Employers with renewal dates that are non-calendar year may want to address the Cadillac tax as of their 2021 renewals to avoid the tax or having to make mid-year adjustments to avoid it. As a reminder, the tax is a 40% excise tax for amounts in excess of the tax threshold. The threshold for the tax will be approximately $10,800 for self- only coverage and $29,100 for other than self-only coverage.
Also, employers should consider whether they wish to take interim steps to come into compliance or face potentially drastic reductions or beneﬁt changes to avoid the tax.
Complicating decisions on the Cadillac tax is that guidance on how the tax will be implemented has been sparse.
Notices published in 2015 – Notice 2015-16 and Notice 2015-52 – asked more questions than providing speciﬁcs. Based on the notices, however, it is likely that ﬂexible spending account (FSA), health reimbursement arrangement (HRA) and health savings account (HSA) contributions will count toward the threshold for the tax.
HSA Family Contribution Limit — Restored!
Tax reform changed the HSA family contribution limit for tax year 2018. As a result of the new “chained CPI” calculation, the IRS lowered the HSA contribution limit for family coverage to $6,850. It had previously been announced as $6,900.
Citing administrative and other diﬃculties, the IRS reversed course in late April, restoring the family limit to $6,900.
Health Care Sharing Ministries
Enrollment in health care sharing ministries has grown signiﬁcantly since enactment of the ACA. The Alliance of Health Care Sharing Ministries claims there are more than one (1) million participants in these plans. The ACA allowed an exemption from the individual mandate penalty for individuals participating in a health care sharing ministry.
It’s important to note that a health care sharing ministry is not insurance. As such, the plans are not regulated by a state’s insurance commissioner. As such, the states are generally unable to require the ministries to meet solvency requirements or establish required reserves for claims. Nor is the plan covered by a state’s guarantee fund or subject to rules regarding appeals for claims decisions.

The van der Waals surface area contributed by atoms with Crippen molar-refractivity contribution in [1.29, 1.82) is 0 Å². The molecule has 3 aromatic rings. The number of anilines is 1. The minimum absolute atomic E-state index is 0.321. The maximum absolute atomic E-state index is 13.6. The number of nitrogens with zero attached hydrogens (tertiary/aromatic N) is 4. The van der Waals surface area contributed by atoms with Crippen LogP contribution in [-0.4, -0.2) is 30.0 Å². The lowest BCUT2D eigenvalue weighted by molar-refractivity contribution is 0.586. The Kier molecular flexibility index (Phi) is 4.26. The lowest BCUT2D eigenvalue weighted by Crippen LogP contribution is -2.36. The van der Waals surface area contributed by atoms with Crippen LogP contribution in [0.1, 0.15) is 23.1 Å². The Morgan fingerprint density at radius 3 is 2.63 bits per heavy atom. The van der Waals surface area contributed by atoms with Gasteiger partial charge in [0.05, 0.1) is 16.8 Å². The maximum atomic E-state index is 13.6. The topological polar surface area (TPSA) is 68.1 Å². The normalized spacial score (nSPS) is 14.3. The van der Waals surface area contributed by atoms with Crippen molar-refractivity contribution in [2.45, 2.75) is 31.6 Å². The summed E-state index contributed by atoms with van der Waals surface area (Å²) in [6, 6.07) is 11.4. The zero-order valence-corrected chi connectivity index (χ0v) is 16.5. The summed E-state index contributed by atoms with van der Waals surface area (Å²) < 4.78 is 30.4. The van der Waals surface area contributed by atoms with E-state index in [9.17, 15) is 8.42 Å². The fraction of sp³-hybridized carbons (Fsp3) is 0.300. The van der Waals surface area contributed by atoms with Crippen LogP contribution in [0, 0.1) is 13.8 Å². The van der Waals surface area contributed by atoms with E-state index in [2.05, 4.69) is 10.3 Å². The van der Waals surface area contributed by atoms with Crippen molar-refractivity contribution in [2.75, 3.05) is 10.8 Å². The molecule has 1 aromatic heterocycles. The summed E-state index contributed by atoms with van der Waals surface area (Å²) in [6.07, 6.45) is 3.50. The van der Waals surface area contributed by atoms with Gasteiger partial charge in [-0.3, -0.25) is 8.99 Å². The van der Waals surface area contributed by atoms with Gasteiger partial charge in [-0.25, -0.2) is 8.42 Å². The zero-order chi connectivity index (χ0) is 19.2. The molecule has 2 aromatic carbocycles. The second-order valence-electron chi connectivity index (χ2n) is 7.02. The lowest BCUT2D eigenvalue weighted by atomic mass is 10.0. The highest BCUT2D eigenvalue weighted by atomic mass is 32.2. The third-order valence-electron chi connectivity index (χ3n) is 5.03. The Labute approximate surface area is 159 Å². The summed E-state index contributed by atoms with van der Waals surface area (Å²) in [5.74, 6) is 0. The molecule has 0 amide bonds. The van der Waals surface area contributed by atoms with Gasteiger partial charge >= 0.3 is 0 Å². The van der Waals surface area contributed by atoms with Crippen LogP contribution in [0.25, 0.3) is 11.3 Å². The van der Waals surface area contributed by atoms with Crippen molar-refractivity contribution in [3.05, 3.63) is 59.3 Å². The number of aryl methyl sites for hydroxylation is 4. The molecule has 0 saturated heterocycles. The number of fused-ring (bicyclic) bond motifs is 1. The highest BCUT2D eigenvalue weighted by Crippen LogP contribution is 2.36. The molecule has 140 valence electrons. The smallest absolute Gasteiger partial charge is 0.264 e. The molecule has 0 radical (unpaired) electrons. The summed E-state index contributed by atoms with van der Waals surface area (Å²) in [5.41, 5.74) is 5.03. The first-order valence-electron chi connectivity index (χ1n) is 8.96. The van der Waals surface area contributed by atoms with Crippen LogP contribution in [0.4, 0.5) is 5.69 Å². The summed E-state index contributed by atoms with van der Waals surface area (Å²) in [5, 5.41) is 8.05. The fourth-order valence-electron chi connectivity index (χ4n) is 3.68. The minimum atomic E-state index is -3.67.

Some employers have considered oﬀering health care sharing ministry coverage to employees. The IRS has stated that a health care sharing ministry is “not employer-provided coverage under an accident or health plan.” Therefore, the cost of employee participation is not excluded from the employee’s gross income.
Employers who are ALEs cannot count coverage by a health care sharing ministry toward the required 95% oﬀer of coverage requirement to avoid the “no oﬀer” penalty (Part A). This is because the coverage is not considered to be “minimum essential coverage” (MEC).
HSAs were created in 2003. The premise of an HSA has always been that an individual could qualify for an HSA if they were covered by a qualiﬁed high-deductible health plan that does not have ﬁrst-dollar coverage. Since 2003, changes in plan oﬀerings have caused questions to surface about compatibility with HSA requirements.
Three (3) common questions that are confounding are:
- Do telemedicine plans preclude HSA eligibility?
- Do EAPs preclude HSA eligibility?
- Do payments for access to concierge medicine preclude HSA reimbursement?
The answer to all three (3) questions is “it depends.” Using a strict interpretation of IRS guidance, if the plan pays for services before the person has met their deductible, then the person loses eligibility for the HSA.
The IRS has provided guidance on EAPs. An EAP is not a health plan if it does not provide “signiﬁcant beneﬁts in the nature of medical care or treatment.” Careful structure of an EAP plan can allow for continued eligibility for HSAs.
Telemedicine plans pose concerns similar to an EAP. If the plan provides ﬁrst-dollar beneﬁts or beneﬁts that are below “market-rate,” then they may make a person ineligible for an HSA. Unless the IRS provides guidance speciﬁc to telemedicine plans, employers should consider how they structure the plans to avoid HSA compliance issues.
Fees for concierge medicine would not appear to be eligible for reimbursement. These “access fees” do not meet the requirements of being a medical expense under IRS code section 213(d).